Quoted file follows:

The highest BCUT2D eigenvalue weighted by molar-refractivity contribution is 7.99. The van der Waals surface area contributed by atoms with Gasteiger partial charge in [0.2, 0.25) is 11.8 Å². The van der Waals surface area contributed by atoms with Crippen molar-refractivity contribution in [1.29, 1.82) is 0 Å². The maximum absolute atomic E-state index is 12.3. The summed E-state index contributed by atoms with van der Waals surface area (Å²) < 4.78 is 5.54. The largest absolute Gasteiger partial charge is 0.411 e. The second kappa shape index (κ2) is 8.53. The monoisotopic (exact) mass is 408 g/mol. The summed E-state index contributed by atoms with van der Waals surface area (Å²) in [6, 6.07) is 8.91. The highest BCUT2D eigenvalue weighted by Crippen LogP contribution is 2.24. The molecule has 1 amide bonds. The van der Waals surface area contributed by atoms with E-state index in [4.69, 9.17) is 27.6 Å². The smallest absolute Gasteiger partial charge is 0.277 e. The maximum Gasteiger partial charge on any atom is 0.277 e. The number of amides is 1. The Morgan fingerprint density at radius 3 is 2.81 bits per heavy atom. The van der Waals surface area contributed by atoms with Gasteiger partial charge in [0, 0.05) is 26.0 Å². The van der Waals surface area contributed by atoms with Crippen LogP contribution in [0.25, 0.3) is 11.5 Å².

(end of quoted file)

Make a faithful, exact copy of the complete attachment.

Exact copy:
The highest BCUT2D eigenvalue weighted by molar-refractivity contribution is 7.99. The van der Waals surface area contributed by atoms with Gasteiger partial charge in [0.2, 0.25) is 11.8 Å². The van der Waals surface area contributed by atoms with Crippen molar-refractivity contribution in [1.29, 1.82) is 0 Å². The maximum absolute atomic E-state index is 12.3. The summed E-state index contributed by atoms with van der Waals surface area (Å²) < 4.78 is 5.54. The largest absolute Gasteiger partial charge is 0.411 e. The second kappa shape index (κ2) is 8.53. The monoisotopic (exact) mass is 408 g/mol. The summed E-state index contributed by atoms with van der Waals surface area (Å²) in [6, 6.07) is 8.91. The highest BCUT2D eigenvalue weighted by Crippen LogP contribution is 2.24. The molecule has 1 amide bonds. The van der Waals surface area contributed by atoms with E-state index in [4.69, 9.17) is 27.6 Å². The smallest absolute Gasteiger partial charge is 0.277 e. The maximum Gasteiger partial charge on any atom is 0.277 e. The number of amides is 1. The Morgan fingerprint density at radius 3 is 2.81 bits per heavy atom. The van der Waals surface area contributed by atoms with Gasteiger partial charge in [0, 0.05) is 26.0 Å². The van der Waals surface area contributed by atoms with Crippen LogP contribution in [0.25, 0.3) is 11.5 Å².